Photo: Illustrative image for the 'T.S BRIGHTON VI' page
Photo:Me on the starboard wing of the bridge

Me on the starboard wing of the bridge

From the private collection of Bryan Berry

Photo:By the gauge board in the boiler room.

By the gauge board in the boiler room.

From the private collection of Bryan Berry

Photo:Entering Newhaven.

Entering Newhaven.

From the private collection of Bryan Berry

Photo:On the fore deck heaving off the quay in Dieppe, then departing.

On the fore deck heaving off the quay in Dieppe, then departing.

From the private collection of Bryan Berry

Memories of life and work on board.

By Bryan Berry


I sailed on the T.S Brighton VI for 10 years from 1952-1962 as a third or a fourth enginer officer having previously done approximately 2 years on the S.S Worthing.

My working hours were spent down below in either the engine room or the boiler room.

Brighton VI had two Foster-Wheeler ‘D’ type boilers supplying steam at 500 p.s.i. superheated. Each boiler had 7 oil sprayers or burners. It was a closed boiler room i.e. it was pressurised by air delivered by two high speed steam turbine driven fans. Also in the boiler room was a domestic boiler with tumble tubes at about 100 psi. It supplied steam to heat exchangers for all the ship’s hot water. It also supplied steam to a distiller. This was making distilled water for the main boilers because feed water could not be over a certain density otherwise the boilers would ‘prime’, i.e. water would be carried over to the turbines causing damage. On a crossing at full speed 20 tons of fuel oil could be consumed.

She was twin engined with reduction gearing. The turbine turned at about 3000 rpm with a shaft speed about 300 rpm. Each main engine turbine was PAMETRADA single casing type with an underslung condenser. PAMETRADA is an anacronym for PARSONS MARINE ENGINEERING TECHINICAL RESEARCH AND DEVELOPMENT ASSOCIATION. Besides having two turbo-generators she also had a five cylinder ‘Peter Brotherhood’ sleeve valve diesel engine which would be started up first thing and stay running and supplying electrical power until steam came up to pressure in the main boilers. Then, the turbo generators would be ‘run up’ and they would supply all the power, then the diesel generator would be shut down.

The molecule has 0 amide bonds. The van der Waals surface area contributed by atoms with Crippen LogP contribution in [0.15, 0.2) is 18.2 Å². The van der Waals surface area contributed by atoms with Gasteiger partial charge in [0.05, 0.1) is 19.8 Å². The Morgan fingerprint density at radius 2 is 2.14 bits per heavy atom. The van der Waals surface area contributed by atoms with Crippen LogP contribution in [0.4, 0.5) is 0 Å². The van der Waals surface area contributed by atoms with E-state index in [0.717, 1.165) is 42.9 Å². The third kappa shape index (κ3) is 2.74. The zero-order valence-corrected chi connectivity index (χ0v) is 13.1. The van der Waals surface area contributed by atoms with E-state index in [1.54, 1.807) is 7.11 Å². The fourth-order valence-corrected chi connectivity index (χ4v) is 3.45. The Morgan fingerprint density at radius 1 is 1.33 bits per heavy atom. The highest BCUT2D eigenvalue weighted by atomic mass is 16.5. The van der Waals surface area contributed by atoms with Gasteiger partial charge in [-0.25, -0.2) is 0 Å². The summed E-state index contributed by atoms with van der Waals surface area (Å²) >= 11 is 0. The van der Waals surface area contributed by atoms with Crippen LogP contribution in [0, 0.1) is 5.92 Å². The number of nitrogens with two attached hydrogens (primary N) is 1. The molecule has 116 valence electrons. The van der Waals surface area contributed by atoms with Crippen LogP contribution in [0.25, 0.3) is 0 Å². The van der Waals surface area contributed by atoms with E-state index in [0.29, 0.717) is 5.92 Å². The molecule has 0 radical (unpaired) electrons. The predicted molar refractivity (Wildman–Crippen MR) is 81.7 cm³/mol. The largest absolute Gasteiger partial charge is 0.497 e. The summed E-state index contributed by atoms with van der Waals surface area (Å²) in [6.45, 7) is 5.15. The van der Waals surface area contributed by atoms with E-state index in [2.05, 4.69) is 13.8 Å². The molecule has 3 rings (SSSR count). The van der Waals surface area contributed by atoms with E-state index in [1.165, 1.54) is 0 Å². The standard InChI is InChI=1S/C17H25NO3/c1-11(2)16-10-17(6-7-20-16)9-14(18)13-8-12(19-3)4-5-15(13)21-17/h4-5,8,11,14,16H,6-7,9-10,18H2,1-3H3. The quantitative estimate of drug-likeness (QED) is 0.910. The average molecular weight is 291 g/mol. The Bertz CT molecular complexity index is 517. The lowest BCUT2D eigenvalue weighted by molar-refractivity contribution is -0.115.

It would be started again about 10 minutes before entering port when all turbo generators would be switched on the switchboard. When ’finished with engines’ was rung down all steam was shut off and the diesel generator would remain running until the ship had been swung and then the shrore electrical supply was coupled up then the diesel was shut down.

On arriving in Dieppe or Newhaven all steam would be shut off and the diesel generator would supply all the electrical power until the passengers were discharged and any cargo lifted off. Then the ship would be cleaned, decks hosed down and the ship would be swung round by wires ready for the next departure. After swinging and mooring the diesel generator would be shut down and we would couple up to an electrical shore supply.

In the evenings in Dieppe some men went ashore to their favourite bar or bars, some stayed aboard and played cards and on one night in the week we would have an evening of ‘Tombola’ on shore known as Bingo. The bar that I and other engineers and mates used mostly was the Café Suisse. Of course there were others we used to visit such as ’Tout va Bien,’ ‘L’Univers’, ‘Ronnie Caprin’s’, ‘The Celtic’ and ‘Tribunaux’!

In mid-summer on very light evenings French summertime was one hour ahead of us. We would take long walks west to Saint Marguerite or Varengeville and one long walk east was to Berneval. There was a plaque leading down to the shore commemorating a during a commando raid where an American ranger was killed, the first American to die in Europe.

We also went on lots of shorter walks to places like Hautot, which had a church with a twisted spire, Arques-la-Battaille with its ruined castle and Puys where the Royal Regiment of Canada had terrible losses. There was a memorial to them down by the beach in the form of a gun emplacement.

When we walked to Puys through the back streets and arrived on the top of the cliff by the fishermen’s church, if Jacques Duchossoy was with us sometimes we would visit his father who lived close by.

Other walks were to ‘Le Pollet’ over the swing bridge past the old prison and past the shipyards where quote sizable steel trawlers were built. If we continued up through the docks past the warehouses quite a lot of bananas were kept , brought in quite regularly by Fred Olsen cargo ships. We would then come back to the ship via the racecourse.